Procurement 4 May 2018

FSB policy director: Micro business owners hold exactly the kind of data cyber criminals want

Martin McTague is policy director at the Federation of Small Businesses
Challenging the perception that cyber criminals are more concerned with large firms than smaller enterprises, Martin McTague, policy director at the Federation of Small Businesses (FSB), offers micro company owners a wake up call with some crucial cyber security action points.

From Talk Talk to Uber, Yahoo! to the adult networking site Ashley Madison, theyve all been victims of cyber attacks. Big names, with millions of customers, falling prey to hackers is, unsurprisingly, big news when it happens. But the fact that the cyber attacks we hear about are the ones affecting well-known, large corporations helps to fuel the perception gap among small business owners that it’s not a risk that applies to them. The reality is very different, with 45 per cent of micro and smaller businesses experiencing a data breach in 2016-17.

When a cyber attack happens, it costs the business time, money and reputation. It can force the business to suspend operations while the problem is fixed; where customer data has been breached, time will have to be spent dealing with the resulting complaints and resolving disputes; even if you’re insured, youll still have to go through the process of assessing the damage and making a claim.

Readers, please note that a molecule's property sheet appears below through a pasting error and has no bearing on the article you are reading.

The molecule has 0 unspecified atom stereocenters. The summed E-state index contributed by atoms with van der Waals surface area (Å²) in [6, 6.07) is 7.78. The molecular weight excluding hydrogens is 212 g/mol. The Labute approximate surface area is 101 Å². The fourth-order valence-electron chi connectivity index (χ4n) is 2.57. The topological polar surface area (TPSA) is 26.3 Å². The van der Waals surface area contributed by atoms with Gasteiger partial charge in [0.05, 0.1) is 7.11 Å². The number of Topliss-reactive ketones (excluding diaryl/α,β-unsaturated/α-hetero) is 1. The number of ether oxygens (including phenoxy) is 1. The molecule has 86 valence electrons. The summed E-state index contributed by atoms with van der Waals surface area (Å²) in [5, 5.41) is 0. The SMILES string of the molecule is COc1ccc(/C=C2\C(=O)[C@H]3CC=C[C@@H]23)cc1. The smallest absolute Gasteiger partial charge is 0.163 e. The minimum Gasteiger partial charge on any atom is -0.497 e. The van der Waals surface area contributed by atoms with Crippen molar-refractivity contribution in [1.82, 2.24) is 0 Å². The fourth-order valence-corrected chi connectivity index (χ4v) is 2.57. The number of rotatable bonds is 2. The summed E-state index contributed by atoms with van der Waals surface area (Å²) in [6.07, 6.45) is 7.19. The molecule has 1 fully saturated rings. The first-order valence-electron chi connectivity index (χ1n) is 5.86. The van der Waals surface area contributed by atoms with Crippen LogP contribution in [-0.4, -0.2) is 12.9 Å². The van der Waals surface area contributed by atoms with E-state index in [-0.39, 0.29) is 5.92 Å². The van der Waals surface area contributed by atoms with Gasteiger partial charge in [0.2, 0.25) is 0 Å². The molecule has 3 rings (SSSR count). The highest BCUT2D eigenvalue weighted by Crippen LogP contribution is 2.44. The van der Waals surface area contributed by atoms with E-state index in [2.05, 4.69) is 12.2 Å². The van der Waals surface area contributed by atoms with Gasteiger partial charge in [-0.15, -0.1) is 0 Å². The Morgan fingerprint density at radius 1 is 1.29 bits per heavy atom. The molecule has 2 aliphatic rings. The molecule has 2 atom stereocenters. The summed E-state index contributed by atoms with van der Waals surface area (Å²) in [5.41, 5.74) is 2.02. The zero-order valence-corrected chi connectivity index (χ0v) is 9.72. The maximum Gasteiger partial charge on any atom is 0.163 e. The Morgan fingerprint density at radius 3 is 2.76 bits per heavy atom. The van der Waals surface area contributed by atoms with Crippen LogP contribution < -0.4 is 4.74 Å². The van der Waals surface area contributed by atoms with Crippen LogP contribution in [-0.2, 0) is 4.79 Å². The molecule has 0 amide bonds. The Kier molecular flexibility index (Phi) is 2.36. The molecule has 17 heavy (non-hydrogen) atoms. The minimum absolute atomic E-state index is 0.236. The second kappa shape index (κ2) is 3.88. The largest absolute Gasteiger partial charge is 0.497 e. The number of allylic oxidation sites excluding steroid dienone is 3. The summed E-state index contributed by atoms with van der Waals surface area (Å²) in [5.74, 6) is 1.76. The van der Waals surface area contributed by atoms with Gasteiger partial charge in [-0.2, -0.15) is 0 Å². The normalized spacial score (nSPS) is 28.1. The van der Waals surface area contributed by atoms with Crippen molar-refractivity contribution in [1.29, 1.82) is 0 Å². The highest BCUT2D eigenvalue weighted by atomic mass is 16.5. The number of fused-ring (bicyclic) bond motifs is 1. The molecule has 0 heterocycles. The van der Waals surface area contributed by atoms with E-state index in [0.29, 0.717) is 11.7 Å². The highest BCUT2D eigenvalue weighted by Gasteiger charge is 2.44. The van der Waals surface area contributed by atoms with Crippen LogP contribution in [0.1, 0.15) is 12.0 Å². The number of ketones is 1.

“The reality is, most businesses now hold customers? names, addresses and contact details”

Government research suggests it takes on average half a day to get back up and running, but with a serious breach it can be significantly longer. The average cost of a cyber security breach for a small or micro business is nearly 1, 400. And contrary to common belief, financial losses are not always reimbursed.

And yet highlighted in the recently published A Call to Action: the Cyber Aware perceptions gap” report, part of the government’s Cyber Aware campaign among millions of SMEs there is the perception? – – that it’s not something that’s likely to affect them or if it is – there’s not much they can do to guard against it.

Although worrying, it’s understandable. For a self-employed gardener or someone running their own hair salon, they may well think that they operate under the radar of cyber criminals or that they ” don’t have data that is worth stealing”.

The reality is, most businesses now hold customers? names, addresses and contact details and those are exactly the kind of things hackers want to get their hands on.

Other small firms will be reliant on computer systems to run their businesses; some will sell online; some will have customers? banking information. Again, big targets for cyber criminals. And cyber crime isnt necessarily restricted to data theft many incidents involve extortion (ransomware attacks) or the hijacking of a business’s computer to enable cyber crimes to be committed elsewhere.

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At the Federation of Small Businesses, one of our priorities is to try to improve awareness of the dangers of cyber crime to small firms, and working alongside Cyber Aware is an important part of that.


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